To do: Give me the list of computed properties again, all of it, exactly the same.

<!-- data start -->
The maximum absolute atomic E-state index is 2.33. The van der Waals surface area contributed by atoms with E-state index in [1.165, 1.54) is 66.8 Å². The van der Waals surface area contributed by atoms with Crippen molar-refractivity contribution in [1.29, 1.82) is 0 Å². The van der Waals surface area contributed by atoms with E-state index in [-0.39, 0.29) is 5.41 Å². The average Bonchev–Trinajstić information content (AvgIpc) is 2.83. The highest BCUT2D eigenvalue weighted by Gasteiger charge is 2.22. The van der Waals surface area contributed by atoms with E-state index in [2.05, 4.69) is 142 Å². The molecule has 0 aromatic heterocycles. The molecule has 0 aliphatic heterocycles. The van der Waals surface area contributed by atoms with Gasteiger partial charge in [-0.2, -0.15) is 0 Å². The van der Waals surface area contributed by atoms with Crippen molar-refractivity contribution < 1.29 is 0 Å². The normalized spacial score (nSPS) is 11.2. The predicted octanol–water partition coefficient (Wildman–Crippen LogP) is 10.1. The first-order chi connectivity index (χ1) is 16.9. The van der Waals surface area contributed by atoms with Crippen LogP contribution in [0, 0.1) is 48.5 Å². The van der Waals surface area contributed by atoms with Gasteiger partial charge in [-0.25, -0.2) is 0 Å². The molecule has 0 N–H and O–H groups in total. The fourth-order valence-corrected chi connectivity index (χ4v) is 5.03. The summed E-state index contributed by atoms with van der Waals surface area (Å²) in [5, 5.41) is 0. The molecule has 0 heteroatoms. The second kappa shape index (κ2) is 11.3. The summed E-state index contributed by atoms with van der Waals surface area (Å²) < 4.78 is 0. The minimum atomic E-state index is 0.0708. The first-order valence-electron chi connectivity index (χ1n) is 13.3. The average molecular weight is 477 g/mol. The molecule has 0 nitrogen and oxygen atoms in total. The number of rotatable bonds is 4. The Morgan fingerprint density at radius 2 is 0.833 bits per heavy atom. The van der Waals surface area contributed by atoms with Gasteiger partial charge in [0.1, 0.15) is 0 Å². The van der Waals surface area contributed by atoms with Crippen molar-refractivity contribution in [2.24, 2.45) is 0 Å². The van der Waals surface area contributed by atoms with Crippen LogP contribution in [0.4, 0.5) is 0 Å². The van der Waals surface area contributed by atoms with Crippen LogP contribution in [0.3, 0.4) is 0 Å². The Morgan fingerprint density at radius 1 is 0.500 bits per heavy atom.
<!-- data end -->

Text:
The maximum absolute atomic E-state index is 2.33. The van der Waals surface area contributed by atoms with E-state index in [1.165, 1.54) is 66.8 Å². The van der Waals surface area contributed by atoms with Crippen molar-refractivity contribution in [1.29, 1.82) is 0 Å². The van der Waals surface area contributed by atoms with E-state index in [-0.39, 0.29) is 5.41 Å². The average Bonchev–Trinajstić information content (AvgIpc) is 2.83. The highest BCUT2D eigenvalue weighted by Gasteiger charge is 2.22. The van der Waals surface area contributed by atoms with E-state index in [2.05, 4.69) is 142 Å². The molecule has 0 aromatic heterocycles. The molecule has 0 aliphatic heterocycles. The van der Waals surface area contributed by atoms with Gasteiger partial charge in [-0.2, -0.15) is 0 Å². The van der Waals surface area contributed by atoms with Crippen molar-refractivity contribution < 1.29 is 0 Å². The normalized spacial score (nSPS) is 11.2. The predicted octanol–water partition coefficient (Wildman–Crippen LogP) is 10.1. The first-order chi connectivity index (χ1) is 16.9. The van der Waals surface area contributed by atoms with Crippen LogP contribution in [0, 0.1) is 48.5 Å². The van der Waals surface area contributed by atoms with Gasteiger partial charge in [-0.25, -0.2) is 0 Å². The molecule has 0 N–H and O–H groups in total. The fourth-order valence-corrected chi connectivity index (χ4v) is 5.03. The summed E-state index contributed by atoms with van der Waals surface area (Å²) in [5, 5.41) is 0. The molecule has 0 heteroatoms. The second kappa shape index (κ2) is 11.3. The summed E-state index contributed by atoms with van der Waals surface area (Å²) < 4.78 is 0. The minimum atomic E-state index is 0.0708. The first-order valence-electron chi connectivity index (χ1n) is 13.3. The average molecular weight is 477 g/mol. The molecule has 0 nitrogen and oxygen atoms in total. The number of rotatable bonds is 4. The Morgan fingerprint density at radius 2 is 0.833 bits per heavy atom. The van der Waals surface area contributed by atoms with Gasteiger partial charge in [0.1, 0.15) is 0 Å². The van der Waals surface area contributed by atoms with Crippen molar-refractivity contribution in [2.24, 2.45) is 0 Å². The van der Waals surface area contributed by atoms with Crippen LogP contribution in [0.4, 0.5) is 0 Å². The van der Waals surface area contributed by atoms with Crippen LogP contribution in [0.3, 0.4) is 0 Å². The Morgan fingerprint density at radius 1 is 0.500 bits per heavy atom.